Ostrich-sized – New print by Zhi Zulu tackles rush hour in the Urban Jungle

“The Ostrich aims to identify with anyone migrating to or from SA. Young Oscar finds himself in the midst of the busy Joburg madness, at the peak hour for traffic. He has all his belongings packed in his tricolour bag (a well-known symbol of migration). As to whether he’s just gotten off a plane from Zimbabwe or if is on his way to catch a flight to Australia… we don’t know‍. This guy is just trying to find his way home and start again. After covid struck, there was a change of plan and that’s better than keeping your head in the sand. No stranger to civil wars, xenophobia, political corruption or unemployment, Oscar is caught up in the turmoil – he’s a running, flightless bird, a nomad, unsure of where to settle.” – Learn more about Zhi Zulu’s The Curious Five on the David Krut portal Viewing Rooms. 

In silkscreen each layer is a single colour and therefore Zhi Zulu has to carefully design her image with this in mind choosing a limited palate and allow them to overlap to create a full tapestry of colour. Planning the layers and layout of a silkscreen print is one of the most important steps in the process. Zhi carefully designs the image; colour is very specific to her visual language and style.  The printers then carefully match these colours with ink, which is a challenge as colours appearing on a screen and physical material ink behave differently. Sometimes exciting and unexpected things happen when overlays occur, this is all part of the magic of printmaking. 

Printer Sarah Judge is mixing ink to get the perfect colour.

In the silkscreen process, each colour is represented by a layer, which means that another handful of steps are needed to complete the artwork. More steps equal more variables, thus making the process more difficult. With this in mind, the careful consideration of colours in this series of works becomes an important factor when appreciating it, as we often take for granted the harmony of colours in art. Added value is unlocked when we realize that the colours are not so random and wild as they appear, when they were each one carefully curated to add to the atmosphere of the image.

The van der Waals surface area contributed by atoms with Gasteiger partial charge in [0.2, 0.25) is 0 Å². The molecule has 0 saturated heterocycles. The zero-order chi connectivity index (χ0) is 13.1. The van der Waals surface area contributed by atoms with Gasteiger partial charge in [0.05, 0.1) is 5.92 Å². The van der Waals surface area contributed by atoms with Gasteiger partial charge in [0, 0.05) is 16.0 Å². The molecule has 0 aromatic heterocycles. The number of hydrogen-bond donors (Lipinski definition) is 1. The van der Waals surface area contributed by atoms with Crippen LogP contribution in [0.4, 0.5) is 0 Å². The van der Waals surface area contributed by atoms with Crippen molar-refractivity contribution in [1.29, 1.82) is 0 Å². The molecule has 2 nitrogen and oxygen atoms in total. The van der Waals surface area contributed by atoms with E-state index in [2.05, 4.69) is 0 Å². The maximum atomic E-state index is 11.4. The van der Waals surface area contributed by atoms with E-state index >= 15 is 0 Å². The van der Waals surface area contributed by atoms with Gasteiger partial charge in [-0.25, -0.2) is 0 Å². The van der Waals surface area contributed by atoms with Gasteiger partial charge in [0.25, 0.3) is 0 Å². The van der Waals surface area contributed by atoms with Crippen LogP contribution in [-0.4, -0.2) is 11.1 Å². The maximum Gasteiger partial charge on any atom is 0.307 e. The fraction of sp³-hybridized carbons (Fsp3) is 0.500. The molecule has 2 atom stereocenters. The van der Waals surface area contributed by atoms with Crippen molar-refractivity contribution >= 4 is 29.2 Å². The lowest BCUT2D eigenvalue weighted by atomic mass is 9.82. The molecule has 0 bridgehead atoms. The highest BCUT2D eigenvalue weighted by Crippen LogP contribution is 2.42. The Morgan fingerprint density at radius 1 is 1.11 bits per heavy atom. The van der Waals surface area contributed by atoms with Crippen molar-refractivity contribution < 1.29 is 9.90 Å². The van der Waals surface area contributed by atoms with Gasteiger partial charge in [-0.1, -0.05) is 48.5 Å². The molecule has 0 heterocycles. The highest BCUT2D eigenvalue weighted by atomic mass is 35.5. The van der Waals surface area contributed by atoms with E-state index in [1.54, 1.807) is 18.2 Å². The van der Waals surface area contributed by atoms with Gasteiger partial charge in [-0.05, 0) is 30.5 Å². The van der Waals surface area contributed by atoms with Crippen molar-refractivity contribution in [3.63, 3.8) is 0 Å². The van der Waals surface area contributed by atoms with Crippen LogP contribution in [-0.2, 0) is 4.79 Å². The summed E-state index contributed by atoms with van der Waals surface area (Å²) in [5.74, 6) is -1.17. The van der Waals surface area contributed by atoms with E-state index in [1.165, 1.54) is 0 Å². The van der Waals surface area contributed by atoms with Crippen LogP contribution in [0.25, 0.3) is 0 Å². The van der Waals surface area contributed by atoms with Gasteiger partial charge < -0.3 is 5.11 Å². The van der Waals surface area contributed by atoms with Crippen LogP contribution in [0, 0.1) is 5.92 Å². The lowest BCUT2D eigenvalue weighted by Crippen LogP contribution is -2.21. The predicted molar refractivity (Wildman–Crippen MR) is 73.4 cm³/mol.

The printing process is done layer by layer, by the professional printers at the David Krut Workshop.

The artworks have developed into a series of silkscreens titled The Curious Five. To date there are 4 including Zebra Crossing 2019, Bridge over troubled Giraffe 2020, and C’mon Chameleon 2021. Zhi Zulu created this silkscreen print as her fourth collaboration with the David Krut Workshop in 2021. Zhi was assisted through the silkscreen process by printers Roxy Kaczmarek and Sarah Judge.

Registering a layer to print is a very delicate operation! A lot of skill and experience goes into carefully aligning every single print so that each edition is identical.

Throughout her childhood Zhi found it difficult to relate to the illustrations she encountered in Zulu cultural books, while at the same time the books she found visually interesting didn’t feature characters that she could relate to. This motivated her to address these discrepancies in her work. Art is her passion and her life, her key goal being “to tell stories of Zulu culture in a contemporary way through illustration”. 

Being a digital artist and illustrator, making work that are considered artworks in their own right has been a great leap for Zhi. Collaborating with the David Krut Workshop and the resident printers has been an exciting experience for all involved. 

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